Key Country Facts
Brunei has one of the highest standards of living on the globe due to its wealth from gas and oil sales. Another unusual fact is that, as of 2014, it is the first East Asian country to adopt Islamic sharia law. As such, Brunei is ruled by a Sultan in an absolute monarchy.
This tiny nation on Borneo island (near Malaysia) was founded in 1984. The capital is Bandar Seri Begawan and the population is around 400,000 people (as of 2016). Brunei is 12 hours ahead of EST. Its main exports are oil and gas, bringing in vast wealth. Eco-tourism is also a growing source of income. The main languages are English, Chinese, and Malay, and the main religions are Islam followed by few Christians and Buddhist. The climate is tropical and humid with heavy rainfall, but the dry season is extremely hot, with temperatures up to 100 degrees.
Brunei is filled with things to do from admiring architecture and history in temples and museums to relaxing in local parks.
I was incredibly fortunate to be in Brunei on its National Day, celebrating its (33rd) independence from Britain in 1984. Its downtown streets were lined with 33,000 members of the military and students from schools from all over the country. I got a chance to see the Sultan himself as he drove by in his swanky white Rolls. (Picture of parade + picture with girls at parade)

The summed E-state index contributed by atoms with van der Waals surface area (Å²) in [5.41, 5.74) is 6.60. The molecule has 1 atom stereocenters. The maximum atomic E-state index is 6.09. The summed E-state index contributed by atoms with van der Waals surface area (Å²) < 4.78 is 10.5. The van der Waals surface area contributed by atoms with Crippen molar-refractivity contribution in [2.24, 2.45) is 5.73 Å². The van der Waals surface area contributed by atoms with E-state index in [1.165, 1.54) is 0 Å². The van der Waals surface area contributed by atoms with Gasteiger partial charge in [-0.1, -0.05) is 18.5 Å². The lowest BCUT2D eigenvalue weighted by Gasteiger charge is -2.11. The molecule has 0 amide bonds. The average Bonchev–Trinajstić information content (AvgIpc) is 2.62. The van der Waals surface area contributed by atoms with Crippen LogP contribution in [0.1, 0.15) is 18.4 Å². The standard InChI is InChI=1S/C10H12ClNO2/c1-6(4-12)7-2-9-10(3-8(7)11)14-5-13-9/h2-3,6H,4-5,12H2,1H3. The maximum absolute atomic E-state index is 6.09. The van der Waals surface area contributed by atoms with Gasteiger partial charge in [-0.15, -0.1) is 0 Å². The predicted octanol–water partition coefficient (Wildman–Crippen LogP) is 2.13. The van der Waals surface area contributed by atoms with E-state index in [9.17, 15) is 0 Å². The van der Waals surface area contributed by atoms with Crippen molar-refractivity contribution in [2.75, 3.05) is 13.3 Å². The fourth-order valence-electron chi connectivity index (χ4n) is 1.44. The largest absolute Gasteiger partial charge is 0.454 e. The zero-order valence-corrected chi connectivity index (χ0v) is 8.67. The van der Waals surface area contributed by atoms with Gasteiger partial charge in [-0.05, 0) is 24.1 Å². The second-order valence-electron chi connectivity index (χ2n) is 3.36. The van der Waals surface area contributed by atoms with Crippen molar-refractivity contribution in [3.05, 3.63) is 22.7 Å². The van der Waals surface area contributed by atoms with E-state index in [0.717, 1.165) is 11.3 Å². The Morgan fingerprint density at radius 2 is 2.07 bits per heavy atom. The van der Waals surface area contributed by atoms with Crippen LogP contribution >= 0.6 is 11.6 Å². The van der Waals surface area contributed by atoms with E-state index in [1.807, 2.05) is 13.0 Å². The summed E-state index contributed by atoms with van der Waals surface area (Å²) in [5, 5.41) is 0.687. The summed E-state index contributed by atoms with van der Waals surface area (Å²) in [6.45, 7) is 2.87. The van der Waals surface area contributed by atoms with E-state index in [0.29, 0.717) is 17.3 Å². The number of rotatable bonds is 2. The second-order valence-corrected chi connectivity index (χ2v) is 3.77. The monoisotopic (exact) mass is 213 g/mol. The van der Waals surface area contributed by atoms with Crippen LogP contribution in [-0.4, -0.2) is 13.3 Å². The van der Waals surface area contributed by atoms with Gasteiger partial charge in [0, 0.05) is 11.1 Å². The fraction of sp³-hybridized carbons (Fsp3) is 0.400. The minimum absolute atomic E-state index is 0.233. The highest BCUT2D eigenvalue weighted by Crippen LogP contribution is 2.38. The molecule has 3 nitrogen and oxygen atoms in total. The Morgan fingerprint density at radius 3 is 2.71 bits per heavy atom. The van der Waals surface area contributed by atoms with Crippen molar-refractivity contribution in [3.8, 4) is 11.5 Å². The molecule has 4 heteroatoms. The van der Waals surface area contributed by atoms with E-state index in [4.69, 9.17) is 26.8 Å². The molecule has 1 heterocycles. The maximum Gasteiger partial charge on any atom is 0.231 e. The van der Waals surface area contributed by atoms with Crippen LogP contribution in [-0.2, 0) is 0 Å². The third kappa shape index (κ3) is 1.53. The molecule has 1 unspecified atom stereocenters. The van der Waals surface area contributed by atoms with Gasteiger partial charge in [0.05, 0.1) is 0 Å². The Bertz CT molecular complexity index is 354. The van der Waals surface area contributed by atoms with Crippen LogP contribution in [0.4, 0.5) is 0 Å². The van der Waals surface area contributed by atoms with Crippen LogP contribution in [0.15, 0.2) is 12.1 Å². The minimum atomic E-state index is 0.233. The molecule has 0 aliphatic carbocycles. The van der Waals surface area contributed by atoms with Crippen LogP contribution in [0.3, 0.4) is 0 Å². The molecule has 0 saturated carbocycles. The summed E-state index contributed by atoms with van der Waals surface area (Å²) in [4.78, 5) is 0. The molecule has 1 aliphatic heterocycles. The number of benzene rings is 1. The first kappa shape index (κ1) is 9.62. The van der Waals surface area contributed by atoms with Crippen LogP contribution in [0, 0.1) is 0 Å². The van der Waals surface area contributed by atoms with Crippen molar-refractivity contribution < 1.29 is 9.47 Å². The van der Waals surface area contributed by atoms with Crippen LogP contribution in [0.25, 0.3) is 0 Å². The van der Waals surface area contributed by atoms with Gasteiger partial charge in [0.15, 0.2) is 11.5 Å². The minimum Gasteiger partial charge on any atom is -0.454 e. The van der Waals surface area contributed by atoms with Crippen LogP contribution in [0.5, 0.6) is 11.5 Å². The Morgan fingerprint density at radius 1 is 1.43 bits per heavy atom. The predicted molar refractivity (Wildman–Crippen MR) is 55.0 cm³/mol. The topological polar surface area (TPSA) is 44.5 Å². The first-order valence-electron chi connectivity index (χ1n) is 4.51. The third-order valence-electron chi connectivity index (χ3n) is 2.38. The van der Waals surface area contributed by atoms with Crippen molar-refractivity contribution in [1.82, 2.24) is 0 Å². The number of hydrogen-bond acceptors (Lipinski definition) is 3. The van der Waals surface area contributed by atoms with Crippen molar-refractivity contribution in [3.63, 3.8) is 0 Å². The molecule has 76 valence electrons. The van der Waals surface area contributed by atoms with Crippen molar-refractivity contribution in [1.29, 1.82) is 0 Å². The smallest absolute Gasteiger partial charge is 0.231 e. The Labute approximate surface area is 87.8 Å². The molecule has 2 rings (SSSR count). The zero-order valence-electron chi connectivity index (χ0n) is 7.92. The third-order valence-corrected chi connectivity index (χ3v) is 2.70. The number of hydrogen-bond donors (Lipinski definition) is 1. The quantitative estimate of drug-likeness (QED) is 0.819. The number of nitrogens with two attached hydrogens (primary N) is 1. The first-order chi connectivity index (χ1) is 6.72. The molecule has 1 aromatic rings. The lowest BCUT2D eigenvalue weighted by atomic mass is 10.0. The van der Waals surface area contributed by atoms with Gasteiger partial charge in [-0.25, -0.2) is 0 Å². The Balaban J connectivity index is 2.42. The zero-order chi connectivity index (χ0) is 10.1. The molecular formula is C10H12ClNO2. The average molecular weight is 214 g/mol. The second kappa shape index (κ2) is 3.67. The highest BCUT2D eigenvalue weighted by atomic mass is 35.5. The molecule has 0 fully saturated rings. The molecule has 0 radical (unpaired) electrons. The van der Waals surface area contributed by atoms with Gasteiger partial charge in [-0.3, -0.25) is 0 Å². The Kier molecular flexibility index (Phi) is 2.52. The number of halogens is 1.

This tiny country, barely the size of Delaware, is a magnificent gem. After being here, I have to say I’m shocked by Trip Advisor’s ho-hum guest reviews of the place … because I LOVED my time here. For a small country, it has it all.
Let’s start with my hotel, The Empire. Wow, just wow. Certainly one of the finest I’ve stayed in across the world, rivaling even Dubai’s Burj Al-Arab. The lobby was spectacular, the rooms facing the South China Sea were warm and inviting, food was wonderful, but the pool/beach area was like something I’ve never seen: the pool from end-to-end must’ve been ¼ mile long.
Brunei’s highways were filled with bikers and runners, and on Sundays they devote entire lanes to sporting activities. The water village, sitting on stilts across from downtown, is a fascinating collection of 33 villages of fishermen, complete with restaurants, markets, schools, mosque, etc. Although I didn’t go on one, the jungle tour is supposed to be wonderful, as is the scuba diving.
Brunei is a very upscale, energy-rich monarchy on the northern part of Borneo. Oil and gas exports make up 65% of its GDP, with most going to Japan. It’s GDP is the 4th highest in the world, and as such, its citizens enjoy free medical care and education (through college), and pay no income tax. Speaking of education, many expats teach in schools throughout the country, and most (96%) children in Brunei are literate and speak British English.